Limited Expensing Allowance 179 Allows firms to deduct as a current expense up to $1 million of their expenditures on qualified depreciable assets placed in service in 2018; begins to phase out when total amount exceeds $2.5 million No size limit Permanent $9.9
Nonagricultural Cash-Basis Accounting 446 Allows eligible partnerships and C corporations (including certain farms) to use the cash method of accounting C corporations and partnerships with average annual gross receipts of $25 million or less in the previous three tax years Permanent 5.0
Full Exclusion for Gains from the Sale of Qualified Small Business Stock 1202 Allows noncorporate investors to exclude between 50% and 100% of any gains on the disposition of qualified small business stock held for five or more years Stock must be issued by C corporations in a qualified business that have $50 million or less in gross assets when the stock is issued Permanent 1.3
Tax Credit for Employee Health Insurance Costs 45R Allows eligible small employers to take a nonrefundable tax credit for nonelective contributions that cover 50% or more of the cost of health plans for participating employees Employers with 25 or fewer employees whose average annual compensation does not exceed $50,000 Permanent 0.6
Simplified Dollar-Value LIFO Accounting Method 474 Allows qualified small firms to use a simpler LIFO method in estimating the base-year value of their inventories Business taxpayers with average annual gross receipts of $5 million or less in the three previous tax years Permanent 0.2
Deduction and Amortization of Eligible Business Start-Up Expenses 195 Allows start-up businesses to deduct up to $5,000 of eligible start-up expenses in the year they begin to operate, and to amortize the remaining expenses over 180 months; the deduction phases out, dollar for dollar, when total qualified expenses exceed $50,000 Firms in their first year of business Permanent 0.1
Tax Credit for Expenses Incurred in Improving the Accessibility of a Business for Disabled Individuals 44 Allows qualified small firms to claim a nonrefundable tax credit for qualified expenses they incur in making their facilities more accessible for disabled persons Employers with gross receipts of $1 million or less in the previous tax year, or with 30 or fewer full-time employees during that year Permanent Less than $50 million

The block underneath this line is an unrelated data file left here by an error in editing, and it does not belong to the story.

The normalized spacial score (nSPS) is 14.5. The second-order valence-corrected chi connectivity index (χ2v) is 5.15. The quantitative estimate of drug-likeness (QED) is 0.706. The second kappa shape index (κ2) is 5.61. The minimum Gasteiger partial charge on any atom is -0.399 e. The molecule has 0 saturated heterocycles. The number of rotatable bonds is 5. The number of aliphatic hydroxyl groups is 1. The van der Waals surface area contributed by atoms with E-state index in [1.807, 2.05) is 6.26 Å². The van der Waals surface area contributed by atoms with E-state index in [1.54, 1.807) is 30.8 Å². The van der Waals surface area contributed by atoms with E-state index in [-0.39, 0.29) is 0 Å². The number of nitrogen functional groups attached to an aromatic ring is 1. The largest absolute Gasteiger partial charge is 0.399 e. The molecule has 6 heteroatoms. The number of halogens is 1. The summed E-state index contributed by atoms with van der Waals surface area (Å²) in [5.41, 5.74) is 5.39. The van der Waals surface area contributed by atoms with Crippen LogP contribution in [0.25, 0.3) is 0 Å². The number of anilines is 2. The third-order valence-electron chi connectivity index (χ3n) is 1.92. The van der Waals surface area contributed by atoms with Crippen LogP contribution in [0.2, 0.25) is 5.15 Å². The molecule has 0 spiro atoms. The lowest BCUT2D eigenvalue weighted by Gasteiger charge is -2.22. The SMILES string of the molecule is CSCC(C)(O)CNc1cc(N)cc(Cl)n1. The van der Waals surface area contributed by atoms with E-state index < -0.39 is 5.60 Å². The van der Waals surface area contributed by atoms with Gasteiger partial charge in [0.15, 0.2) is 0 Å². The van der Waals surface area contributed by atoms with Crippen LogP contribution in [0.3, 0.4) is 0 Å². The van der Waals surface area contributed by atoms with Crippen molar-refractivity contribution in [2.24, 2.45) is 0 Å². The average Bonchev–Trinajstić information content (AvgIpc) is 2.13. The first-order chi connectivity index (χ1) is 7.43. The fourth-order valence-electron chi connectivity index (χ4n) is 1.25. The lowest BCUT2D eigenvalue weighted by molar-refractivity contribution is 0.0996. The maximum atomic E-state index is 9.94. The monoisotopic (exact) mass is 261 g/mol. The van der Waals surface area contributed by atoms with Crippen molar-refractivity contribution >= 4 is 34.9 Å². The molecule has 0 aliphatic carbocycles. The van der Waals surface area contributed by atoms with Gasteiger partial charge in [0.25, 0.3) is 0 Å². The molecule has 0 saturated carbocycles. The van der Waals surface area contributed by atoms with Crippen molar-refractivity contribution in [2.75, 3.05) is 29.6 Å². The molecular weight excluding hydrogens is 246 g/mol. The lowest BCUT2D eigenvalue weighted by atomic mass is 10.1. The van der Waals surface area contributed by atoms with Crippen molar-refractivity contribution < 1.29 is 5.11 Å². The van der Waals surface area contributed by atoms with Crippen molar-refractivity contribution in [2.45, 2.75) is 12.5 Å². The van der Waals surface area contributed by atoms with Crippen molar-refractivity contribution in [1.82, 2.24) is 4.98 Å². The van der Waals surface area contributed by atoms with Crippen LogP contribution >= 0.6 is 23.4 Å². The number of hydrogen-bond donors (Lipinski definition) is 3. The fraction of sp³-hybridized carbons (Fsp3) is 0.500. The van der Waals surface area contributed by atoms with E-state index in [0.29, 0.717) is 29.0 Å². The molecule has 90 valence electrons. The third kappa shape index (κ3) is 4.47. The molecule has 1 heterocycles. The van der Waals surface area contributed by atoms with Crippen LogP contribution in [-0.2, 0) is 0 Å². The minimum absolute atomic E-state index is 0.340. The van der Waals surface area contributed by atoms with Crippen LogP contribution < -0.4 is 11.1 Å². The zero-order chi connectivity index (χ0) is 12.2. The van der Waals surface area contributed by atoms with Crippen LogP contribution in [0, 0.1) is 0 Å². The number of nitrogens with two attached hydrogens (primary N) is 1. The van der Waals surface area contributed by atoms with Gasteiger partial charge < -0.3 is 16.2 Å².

Ordinary Income Treatment of Losses on Sales of Certain Small Business Stock 1244 Allows taxpayers to deduct any loss from the sale, exchange, or worthlessness of qualified small business stock as an ordinary loss and not a capital loss Individuals and partnerships Permanent NA
Treating Losses on the Sale of Small Business Investment Company (SBIC) Stock as Ordinary Losses 1242 Allows individual taxpayers who invest in SBICs to deduct from ordinary income all losses from the sale or exchange or worthlessness of SBIC stock Any individual investing in an operating SBIC Permanent NA
Exemption from the Uniform Capitalization Rule 263A Exempts qualified small firms from the requirement that firms acquiring real or tangible property for resale capitalize or include in the estimated value of their inventory the direct cost of the property included in it, as well as the indirect costs that can be allocated to the property Business taxpayers with average annual gross receipts of $25 million or less in the three previous tax years Permanent NA
Use of Section 41 research tax credit against payroll tax 41(h) and 3111(f) Allows qualified firms to claim a payroll tax credit of up to $250,000, using all or a portion of their unused research tax credit for the current tax year Business taxpayers that have less than $5 million in gross receipts in the current tax year and had no gross receipts in a tax year preceding the previous five years Permanent NA
Tax Credit for Pension Plan Start-Up Expenses 45E Allows qualified small firms to take a nonrefundable tax credit for a portion of the costs they incur in establishing new qualified pension plans for employees Employers with fewer than 100 employees, each of whom received $5,000 or more in compensation in the previous calendar year, and with one or more highly paid employee participating in the plan Permanent NA
Exemption for Qualified Small Firms from the Limitation on the Deduction for Business Interest Section 163(j) Allows eligible small firms to deduct business interest without the limits set by P.L. 115-97. C corporations and passthrough entities with $25 million or less in average annual gross receipts in the three previous tax years. Permanent NA

The report does not present a conclusion other than there are questions as to whether the costs are worth the benefits of small business tax breaks. If there are the large numbers of them and their employees voting, it is likely that Congress will not be killing these breaks in any large-scale way.

With Tax Hive’s years of experience in tax and business services, we use our expertise to make your life easier so you can focus on building your business. Ever changing rules require a team who knows you, your business and the tax implications. Our tax professionals meet your needs while helping you manage tax risk, control costs and reap maximum benefit. If you’re ready to get started, CLICK HERE to see if you qualify for a FREE strategy session with one of our specialists today.

Get more out of your money, contact Tax Hive today at 1-833-919-19921-833-919-1992!